Making Sure Your Next Job Is the Best Fit
Six Questions All Job Seekers Should Ask
By Caroline M.L. Potter
Researching a company can tell you only so much about how your experience would be if you made the transition from candidate to employee. But there are things you can do during the interview process that will help you determine if the opportunity is truly right for you.
Career expert Deborah Brown-Volkman discusses six questions all job seekers should ask themselves when pursuing a position.
1. Who's the Boss?
If you're in contention for a job, you'll meet your future supervisor at some point. Pay close attention to how well you get along with this individual, as he will hold the key to your success -- and happiness -- in that position. Says Brown-Volkman, "If you notice on the interview that your boss does not get you or you do not get him or her, this will not change once you start working there."
2. Do You Click or Clash with Future Coworkers?
Some people hate their jobs but love their colleagues so much that it overrides any unhappiness they have about their daily duties. However, just as these folks can make your work life great, they can also make it miserable. Ask to meet your potential teammates before accepting an offer. Brown-Volkman says, "If you sense there is a problem with someone you will be working with, listen to what your inner voice is telling you." First impressions are often correct impressions when it comes to future coworkers.
3. Who Are You Trying to Convince?
"Wanting to be selected by an employer sometimes makes us talk ourselves into a situation we might not have taken if we were thinking more clearly," says Brown-Volkman. But as much as employers are trying to determine if you're a fit, you should be trying to determine if the organization is a fit for you. Forget your ego, and focus on why, and how much, you really want any job.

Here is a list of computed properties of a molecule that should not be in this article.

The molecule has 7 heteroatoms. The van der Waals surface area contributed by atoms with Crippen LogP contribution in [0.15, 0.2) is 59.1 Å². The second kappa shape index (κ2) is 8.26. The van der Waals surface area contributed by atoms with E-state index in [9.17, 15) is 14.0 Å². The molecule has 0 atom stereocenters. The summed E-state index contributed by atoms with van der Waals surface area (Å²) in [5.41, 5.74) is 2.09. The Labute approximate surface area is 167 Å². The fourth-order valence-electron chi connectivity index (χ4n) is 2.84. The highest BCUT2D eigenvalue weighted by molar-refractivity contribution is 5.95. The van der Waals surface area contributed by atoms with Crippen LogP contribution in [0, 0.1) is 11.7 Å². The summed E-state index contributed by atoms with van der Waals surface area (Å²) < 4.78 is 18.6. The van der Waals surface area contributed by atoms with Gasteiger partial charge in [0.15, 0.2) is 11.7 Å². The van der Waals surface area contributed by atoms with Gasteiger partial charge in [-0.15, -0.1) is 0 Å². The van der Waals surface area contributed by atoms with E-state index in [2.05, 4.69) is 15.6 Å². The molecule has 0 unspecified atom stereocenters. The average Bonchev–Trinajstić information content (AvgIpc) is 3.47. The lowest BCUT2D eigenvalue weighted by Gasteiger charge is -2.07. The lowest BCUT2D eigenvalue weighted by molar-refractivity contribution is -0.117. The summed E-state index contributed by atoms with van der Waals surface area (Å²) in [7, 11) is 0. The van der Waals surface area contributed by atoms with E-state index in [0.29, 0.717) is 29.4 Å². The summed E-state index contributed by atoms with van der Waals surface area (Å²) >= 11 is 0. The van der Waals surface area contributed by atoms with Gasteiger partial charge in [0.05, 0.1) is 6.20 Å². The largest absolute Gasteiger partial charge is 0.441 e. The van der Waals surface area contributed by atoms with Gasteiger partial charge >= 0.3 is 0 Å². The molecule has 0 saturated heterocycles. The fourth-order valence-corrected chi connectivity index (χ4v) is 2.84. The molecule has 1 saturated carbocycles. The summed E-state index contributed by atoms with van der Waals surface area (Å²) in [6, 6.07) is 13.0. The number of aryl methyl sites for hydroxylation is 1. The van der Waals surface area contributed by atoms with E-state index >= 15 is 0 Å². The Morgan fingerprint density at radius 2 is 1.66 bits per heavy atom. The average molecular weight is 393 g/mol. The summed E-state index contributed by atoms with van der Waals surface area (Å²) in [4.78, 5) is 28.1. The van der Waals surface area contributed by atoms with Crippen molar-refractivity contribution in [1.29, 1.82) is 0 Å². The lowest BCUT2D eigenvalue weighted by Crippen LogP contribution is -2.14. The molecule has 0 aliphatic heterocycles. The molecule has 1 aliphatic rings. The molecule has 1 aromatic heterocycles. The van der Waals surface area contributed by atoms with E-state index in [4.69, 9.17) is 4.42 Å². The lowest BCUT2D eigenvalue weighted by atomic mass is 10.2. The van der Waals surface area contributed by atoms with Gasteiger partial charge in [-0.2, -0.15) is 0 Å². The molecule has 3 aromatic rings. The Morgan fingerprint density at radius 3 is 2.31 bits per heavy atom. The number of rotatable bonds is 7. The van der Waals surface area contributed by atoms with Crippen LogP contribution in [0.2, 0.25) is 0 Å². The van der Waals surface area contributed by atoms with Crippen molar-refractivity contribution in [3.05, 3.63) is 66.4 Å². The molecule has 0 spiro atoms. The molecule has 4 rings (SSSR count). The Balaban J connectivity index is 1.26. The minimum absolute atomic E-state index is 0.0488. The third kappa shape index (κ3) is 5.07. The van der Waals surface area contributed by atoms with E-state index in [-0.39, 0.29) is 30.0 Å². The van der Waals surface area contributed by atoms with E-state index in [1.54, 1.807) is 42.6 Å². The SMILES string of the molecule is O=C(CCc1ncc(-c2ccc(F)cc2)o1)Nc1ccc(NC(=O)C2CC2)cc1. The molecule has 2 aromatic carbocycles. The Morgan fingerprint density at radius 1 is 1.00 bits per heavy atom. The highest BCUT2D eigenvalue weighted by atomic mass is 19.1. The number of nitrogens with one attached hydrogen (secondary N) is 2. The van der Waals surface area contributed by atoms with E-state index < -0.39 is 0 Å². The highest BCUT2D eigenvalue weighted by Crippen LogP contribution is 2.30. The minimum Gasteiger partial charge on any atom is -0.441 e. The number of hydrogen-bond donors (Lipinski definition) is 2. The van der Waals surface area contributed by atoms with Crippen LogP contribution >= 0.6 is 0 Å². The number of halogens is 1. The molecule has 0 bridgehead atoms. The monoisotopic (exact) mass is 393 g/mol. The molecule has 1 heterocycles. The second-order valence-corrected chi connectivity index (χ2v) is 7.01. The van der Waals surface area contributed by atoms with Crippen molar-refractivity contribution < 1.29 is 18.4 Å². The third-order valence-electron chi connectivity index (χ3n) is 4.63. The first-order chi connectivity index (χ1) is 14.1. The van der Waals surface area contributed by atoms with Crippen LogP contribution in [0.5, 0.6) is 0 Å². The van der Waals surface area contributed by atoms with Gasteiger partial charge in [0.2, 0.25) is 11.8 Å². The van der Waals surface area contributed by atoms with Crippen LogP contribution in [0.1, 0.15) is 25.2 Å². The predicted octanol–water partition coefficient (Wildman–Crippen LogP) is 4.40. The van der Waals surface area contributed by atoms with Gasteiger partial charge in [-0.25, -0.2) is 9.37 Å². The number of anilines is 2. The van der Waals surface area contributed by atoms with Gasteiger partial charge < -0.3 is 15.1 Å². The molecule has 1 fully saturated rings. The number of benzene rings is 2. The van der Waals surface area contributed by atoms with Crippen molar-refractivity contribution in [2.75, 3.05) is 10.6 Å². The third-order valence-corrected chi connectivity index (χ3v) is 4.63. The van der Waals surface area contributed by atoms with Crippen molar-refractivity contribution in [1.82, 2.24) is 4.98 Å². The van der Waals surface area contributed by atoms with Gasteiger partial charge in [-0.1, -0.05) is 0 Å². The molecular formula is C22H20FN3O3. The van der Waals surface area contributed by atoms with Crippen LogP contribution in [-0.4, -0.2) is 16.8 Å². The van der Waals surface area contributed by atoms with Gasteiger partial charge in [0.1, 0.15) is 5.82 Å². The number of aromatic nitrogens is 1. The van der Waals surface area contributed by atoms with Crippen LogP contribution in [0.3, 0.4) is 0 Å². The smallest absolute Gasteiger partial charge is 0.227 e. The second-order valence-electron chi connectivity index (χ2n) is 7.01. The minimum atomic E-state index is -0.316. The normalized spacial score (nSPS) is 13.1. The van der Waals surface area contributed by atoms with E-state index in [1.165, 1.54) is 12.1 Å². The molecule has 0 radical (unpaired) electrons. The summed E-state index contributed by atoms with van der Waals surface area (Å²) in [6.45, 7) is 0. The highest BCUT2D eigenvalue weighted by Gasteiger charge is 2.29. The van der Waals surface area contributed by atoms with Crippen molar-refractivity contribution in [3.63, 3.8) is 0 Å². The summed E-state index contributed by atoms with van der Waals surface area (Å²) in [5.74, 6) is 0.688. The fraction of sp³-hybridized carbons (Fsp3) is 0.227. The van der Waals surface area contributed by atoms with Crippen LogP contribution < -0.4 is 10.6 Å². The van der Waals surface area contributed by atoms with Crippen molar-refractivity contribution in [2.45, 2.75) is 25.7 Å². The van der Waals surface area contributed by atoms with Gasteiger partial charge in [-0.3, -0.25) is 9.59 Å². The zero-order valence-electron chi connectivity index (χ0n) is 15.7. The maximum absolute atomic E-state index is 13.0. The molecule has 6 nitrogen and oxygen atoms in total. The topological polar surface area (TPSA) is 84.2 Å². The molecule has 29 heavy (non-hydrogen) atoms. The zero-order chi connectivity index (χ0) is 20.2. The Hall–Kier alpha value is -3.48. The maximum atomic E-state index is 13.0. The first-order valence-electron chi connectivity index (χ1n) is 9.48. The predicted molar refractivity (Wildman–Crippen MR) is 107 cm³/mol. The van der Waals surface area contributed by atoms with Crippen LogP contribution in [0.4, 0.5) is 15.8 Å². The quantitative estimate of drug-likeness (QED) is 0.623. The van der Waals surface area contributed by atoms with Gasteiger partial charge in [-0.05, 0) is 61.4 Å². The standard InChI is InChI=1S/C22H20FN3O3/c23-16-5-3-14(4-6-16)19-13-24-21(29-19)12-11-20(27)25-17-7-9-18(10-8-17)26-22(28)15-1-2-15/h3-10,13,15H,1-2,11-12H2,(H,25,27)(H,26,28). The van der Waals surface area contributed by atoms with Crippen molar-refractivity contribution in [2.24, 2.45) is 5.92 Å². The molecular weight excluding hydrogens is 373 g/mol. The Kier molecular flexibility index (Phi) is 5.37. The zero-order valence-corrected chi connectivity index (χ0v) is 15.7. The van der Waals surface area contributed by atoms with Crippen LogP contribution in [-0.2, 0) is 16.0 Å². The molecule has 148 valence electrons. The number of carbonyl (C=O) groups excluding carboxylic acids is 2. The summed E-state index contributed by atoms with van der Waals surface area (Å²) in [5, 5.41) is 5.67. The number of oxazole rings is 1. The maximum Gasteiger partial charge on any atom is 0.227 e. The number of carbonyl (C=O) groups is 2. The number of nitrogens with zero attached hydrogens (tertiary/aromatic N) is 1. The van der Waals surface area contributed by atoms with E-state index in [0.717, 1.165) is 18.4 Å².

4. What Matters Most to You?
Just like people, every company is different. What is permissible at one may be verboten at another. Before you get too deep into the interview process, understand your priorities. Do you require flexibility with your hours? The opportunity to work autonomously? The ability to telecommute from time to time? Know it and own it during a company courtship. "Deciding what you want ahead of time will give you the opportunity to ask questions to assess whether you really want the job," she states.
5. Is This Job Just Right, or Right Just for Now?
Your personal finances may dictate that you have to accept something less than your dream job. "I work with many clients who agreed to less-than-perfect positions believing they would stay for just one year," Brown-Volkman says. "But that one year frequently became two, and then more, even though the jobs were not satisfying." If you're taking a job just for now, plan your exit strategy. "An interim position is just that," she says. "Don't sell out for the long haul."
6. Who Are You Fooling?
Don't put on airs or make promises you can't keep when going after a job. Ultimately, you and your career will pay the price. "You may fool the people with whom you interview to get the job, but you will only be fooling yourself once you get there and you have to be someone else," Brown-Volkman says.